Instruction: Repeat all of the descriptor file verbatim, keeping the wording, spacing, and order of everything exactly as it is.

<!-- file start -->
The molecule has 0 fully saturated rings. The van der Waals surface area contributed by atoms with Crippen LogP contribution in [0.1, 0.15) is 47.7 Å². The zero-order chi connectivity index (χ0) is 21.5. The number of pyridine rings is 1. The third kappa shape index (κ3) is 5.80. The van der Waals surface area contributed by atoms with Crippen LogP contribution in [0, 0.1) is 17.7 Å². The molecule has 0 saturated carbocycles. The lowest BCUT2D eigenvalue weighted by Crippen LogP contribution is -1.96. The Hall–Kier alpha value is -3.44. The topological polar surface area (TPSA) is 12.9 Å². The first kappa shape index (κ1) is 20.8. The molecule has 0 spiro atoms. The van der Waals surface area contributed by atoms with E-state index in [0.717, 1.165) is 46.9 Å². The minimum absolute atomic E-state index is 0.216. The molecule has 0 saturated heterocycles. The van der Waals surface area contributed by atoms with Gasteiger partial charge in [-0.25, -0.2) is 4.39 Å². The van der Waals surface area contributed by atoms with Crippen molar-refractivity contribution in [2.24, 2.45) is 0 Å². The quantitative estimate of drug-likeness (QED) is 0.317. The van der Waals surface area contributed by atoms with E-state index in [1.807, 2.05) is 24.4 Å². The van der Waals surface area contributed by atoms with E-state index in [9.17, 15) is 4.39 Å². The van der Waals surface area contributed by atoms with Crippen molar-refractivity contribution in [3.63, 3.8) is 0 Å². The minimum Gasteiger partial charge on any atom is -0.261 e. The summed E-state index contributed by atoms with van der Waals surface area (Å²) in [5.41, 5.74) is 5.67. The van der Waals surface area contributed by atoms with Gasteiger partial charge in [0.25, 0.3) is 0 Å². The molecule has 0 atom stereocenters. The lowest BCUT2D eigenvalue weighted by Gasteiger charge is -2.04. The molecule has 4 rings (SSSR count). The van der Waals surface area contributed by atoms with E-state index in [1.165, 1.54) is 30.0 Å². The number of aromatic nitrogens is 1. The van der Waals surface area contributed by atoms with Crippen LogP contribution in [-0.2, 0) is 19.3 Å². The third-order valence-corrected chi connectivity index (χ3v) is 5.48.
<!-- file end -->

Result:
The molecule has 0 fully saturated rings. The van der Waals surface area contributed by atoms with Crippen LogP contribution in [0.1, 0.15) is 47.7 Å². The zero-order chi connectivity index (χ0) is 21.5. The number of pyridine rings is 1. The third kappa shape index (κ3) is 5.80. The van der Waals surface area contributed by atoms with Crippen LogP contribution in [0, 0.1) is 17.7 Å². The molecule has 0 saturated carbocycles. The lowest BCUT2D eigenvalue weighted by Crippen LogP contribution is -1.96. The Hall–Kier alpha value is -3.44. The topological polar surface area (TPSA) is 12.9 Å². The first kappa shape index (κ1) is 20.8. The molecule has 0 spiro atoms. The van der Waals surface area contributed by atoms with E-state index in [0.717, 1.165) is 46.9 Å². The minimum absolute atomic E-state index is 0.216. The molecule has 0 saturated heterocycles. The van der Waals surface area contributed by atoms with Gasteiger partial charge in [-0.25, -0.2) is 4.39 Å². The van der Waals surface area contributed by atoms with Crippen molar-refractivity contribution in [2.24, 2.45) is 0 Å². The quantitative estimate of drug-likeness (QED) is 0.317. The van der Waals surface area contributed by atoms with E-state index in [1.807, 2.05) is 24.4 Å². The van der Waals surface area contributed by atoms with E-state index in [9.17, 15) is 4.39 Å². The van der Waals surface area contributed by atoms with Crippen molar-refractivity contribution in [3.63, 3.8) is 0 Å². The minimum Gasteiger partial charge on any atom is -0.261 e. The summed E-state index contributed by atoms with van der Waals surface area (Å²) in [5.41, 5.74) is 5.67. The van der Waals surface area contributed by atoms with Gasteiger partial charge in [0.25, 0.3) is 0 Å². The molecule has 0 atom stereocenters. The lowest BCUT2D eigenvalue weighted by Gasteiger charge is -2.04. The molecule has 4 rings (SSSR count). The van der Waals surface area contributed by atoms with E-state index in [1.165, 1.54) is 30.0 Å². The number of aromatic nitrogens is 1. The van der Waals surface area contributed by atoms with Crippen LogP contribution in [-0.2, 0) is 19.3 Å². The third-order valence-corrected chi connectivity index (χ3v) is 5.48.